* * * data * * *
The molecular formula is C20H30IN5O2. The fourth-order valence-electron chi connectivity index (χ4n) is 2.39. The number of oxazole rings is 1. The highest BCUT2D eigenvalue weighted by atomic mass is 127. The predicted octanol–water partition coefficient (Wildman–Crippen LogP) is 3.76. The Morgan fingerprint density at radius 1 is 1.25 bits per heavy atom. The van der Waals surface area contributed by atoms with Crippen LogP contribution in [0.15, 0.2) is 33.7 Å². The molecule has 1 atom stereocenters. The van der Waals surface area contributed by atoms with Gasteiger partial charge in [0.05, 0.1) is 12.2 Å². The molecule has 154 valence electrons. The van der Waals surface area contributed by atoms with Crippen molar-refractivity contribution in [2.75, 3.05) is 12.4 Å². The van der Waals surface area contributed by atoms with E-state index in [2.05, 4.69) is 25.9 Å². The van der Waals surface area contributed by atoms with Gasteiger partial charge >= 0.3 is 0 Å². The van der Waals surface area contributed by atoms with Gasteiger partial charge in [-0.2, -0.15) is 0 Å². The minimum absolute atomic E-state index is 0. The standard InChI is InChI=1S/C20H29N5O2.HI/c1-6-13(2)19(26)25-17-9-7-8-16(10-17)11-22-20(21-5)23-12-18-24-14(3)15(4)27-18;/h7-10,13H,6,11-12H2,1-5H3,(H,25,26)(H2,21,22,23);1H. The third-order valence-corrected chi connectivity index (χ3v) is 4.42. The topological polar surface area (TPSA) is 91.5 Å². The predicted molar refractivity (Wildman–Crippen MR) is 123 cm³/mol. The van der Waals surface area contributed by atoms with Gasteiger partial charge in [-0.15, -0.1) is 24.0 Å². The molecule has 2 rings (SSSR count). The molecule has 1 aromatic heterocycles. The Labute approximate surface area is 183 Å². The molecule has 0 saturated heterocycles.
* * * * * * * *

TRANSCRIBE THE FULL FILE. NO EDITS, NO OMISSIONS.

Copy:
The molecular formula is C20H30IN5O2. The fourth-order valence-electron chi connectivity index (χ4n) is 2.39. The number of oxazole rings is 1. The highest BCUT2D eigenvalue weighted by atomic mass is 127. The predicted octanol–water partition coefficient (Wildman–Crippen LogP) is 3.76. The Morgan fingerprint density at radius 1 is 1.25 bits per heavy atom. The van der Waals surface area contributed by atoms with Crippen LogP contribution in [0.15, 0.2) is 33.7 Å². The molecule has 1 atom stereocenters. The van der Waals surface area contributed by atoms with Gasteiger partial charge in [0.05, 0.1) is 12.2 Å². The molecule has 154 valence electrons. The van der Waals surface area contributed by atoms with Crippen molar-refractivity contribution in [2.75, 3.05) is 12.4 Å². The van der Waals surface area contributed by atoms with E-state index in [2.05, 4.69) is 25.9 Å². The van der Waals surface area contributed by atoms with Gasteiger partial charge >= 0.3 is 0 Å². The van der Waals surface area contributed by atoms with Gasteiger partial charge in [-0.2, -0.15) is 0 Å². The minimum absolute atomic E-state index is 0. The standard InChI is InChI=1S/C20H29N5O2.HI/c1-6-13(2)19(26)25-17-9-7-8-16(10-17)11-22-20(21-5)23-12-18-24-14(3)15(4)27-18;/h7-10,13H,6,11-12H2,1-5H3,(H,25,26)(H2,21,22,23);1H. The third-order valence-corrected chi connectivity index (χ3v) is 4.42. The topological polar surface area (TPSA) is 91.5 Å². The predicted molar refractivity (Wildman–Crippen MR) is 123 cm³/mol. The van der Waals surface area contributed by atoms with Gasteiger partial charge in [-0.15, -0.1) is 24.0 Å². The molecule has 2 rings (SSSR count). The molecule has 1 aromatic heterocycles. The Labute approximate surface area is 183 Å². The molecule has 0 saturated heterocycles.